School decentralization, "as it's been tried so far, has been a half-measure because nobody wanted to make fundamental enough changes in the lives and incentives of adults," reports Paul Hill of the University of Washington, one of two principal investigators in a six-city study that included Chicago (Education Week, September 10). According to the University of Chicago's Anthony Bryk, the other principal investigator, "Most of the districts started with a chop-the-top philosophy," leaving few administrators to help guide and support individual schools. Worse, until 1995 the chopped top had little power to make sure improvement was happening.
As early as 1993, says Bryk, "we had identified a significant subset of schools in Chicago that looked to us to be dead in the water. But they basically could hide under decentralization because there was no viable mechanism to identify those schools and to intervene in them."
Tie me down! From the American Bar Association, announcing an upcoming Chicago event: "ABA Conference on Sexual Harassment Takes Multi-Discipline Approach."
In the reign of Richard I. "Mayor [Richard J.] Daley took pride in the fact that the planning department was politically pure," writes planning consultant Marjorie Macris of her years in Chicago, in the book Planners on Planning. "Occasionally when he was accused of filling city hall with patronage employees, he would observe, 'Just look at the planning department. They're so unpolitical, they practically don't even vote.' The elevator operators, all precinct captains, recognized the planners when they entered the building by their tweed jackets instead of shiny navy blue suits, their absence of white-on-white shirts and pinkie rings, and possibly their vague facial expressions. 'Tenth floor?' the operators would ask tolerantly."
"Although I am well past the peak ages of criminal activity and no longer fit as many 'profiles' as I did in my youth, police harassment remains an occasional feature of my life," writes Salim Muwakkil in In These Times (October 5). "There is the routine humiliation of being stopped and frisked while visiting white friends in certain neighborhoods. My black male friends and I find gallows humor in receiving traffic tickets for 'driving-while-black.' Even now, I'm a party in a class-action lawsuit against Illinois State Police for harassment of African-American motorists."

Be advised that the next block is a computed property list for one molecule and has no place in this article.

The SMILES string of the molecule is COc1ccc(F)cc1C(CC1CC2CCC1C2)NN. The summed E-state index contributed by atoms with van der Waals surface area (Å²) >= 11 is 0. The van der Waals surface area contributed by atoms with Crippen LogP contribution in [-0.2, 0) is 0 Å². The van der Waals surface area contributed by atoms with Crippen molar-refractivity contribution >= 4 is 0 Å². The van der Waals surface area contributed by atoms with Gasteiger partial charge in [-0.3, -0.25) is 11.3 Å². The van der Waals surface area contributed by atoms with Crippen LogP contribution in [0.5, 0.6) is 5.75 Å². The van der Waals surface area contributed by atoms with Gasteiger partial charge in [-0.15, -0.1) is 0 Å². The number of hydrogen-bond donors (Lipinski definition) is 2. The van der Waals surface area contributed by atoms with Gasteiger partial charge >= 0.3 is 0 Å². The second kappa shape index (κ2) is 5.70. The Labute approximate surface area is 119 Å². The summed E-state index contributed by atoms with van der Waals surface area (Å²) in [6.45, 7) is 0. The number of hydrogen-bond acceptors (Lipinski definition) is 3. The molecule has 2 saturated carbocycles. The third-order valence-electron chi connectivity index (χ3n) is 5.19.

"Private health insurance coverage has slowly but steadily declined," reports the U.S. General Accounting Office in a July 24 report. "Between 1980 and 1995, the population under age 65 covered by private health insurance declined from 79.5 to 70.5 percent," and declined even faster among children, early retirees, and near-poor families.
Happy birthday to the universe! The Du Page chapter of the American Civil Liberties Union, noting that one 19th-century authority pegged the date of creation at noon, October 23, 4004 BC, plans to celebrate the universe's 6000th birthday by hosting a "panel discussion on the constitutional and scientific problems of creationism ("The Illinois Brief," Fall).
"I was driving down Michigan Avenue on the way to a tennis game with William Rehnquist, the chief justice of the Supreme Court," attorney Marshall Holleb tells Herbert Mitgang in Doubletake (Fall), "and pointing out some of the sights--the Sears Tower, the outdoor sculpture, and some of the buildings designed by Louis Sullivan and Frank Lloyd Wright. Suddenly, I spotted Studs Terkel coming along the street with his shock of gray hair and red-checked shirt. 'And there's another Chicago landmark,' I said, 'Studs Terkel.' Rehnquist said, 'Stop the car--he's my favorite author! I'd like to meet him and tell him so.' They shook hands and chatted for a few minutes. So here is this supposedly heartless jurist praising Studs Terkel, a well-known liberal."
Yes, that's my state! I'm from Illinois! Er--why do you ask? "Number of Illinois death-row prisoners released since 1977 after their convictions were overturned: 9. Number of Illinois prisoners executed since then: 8." (Harper's Index, October).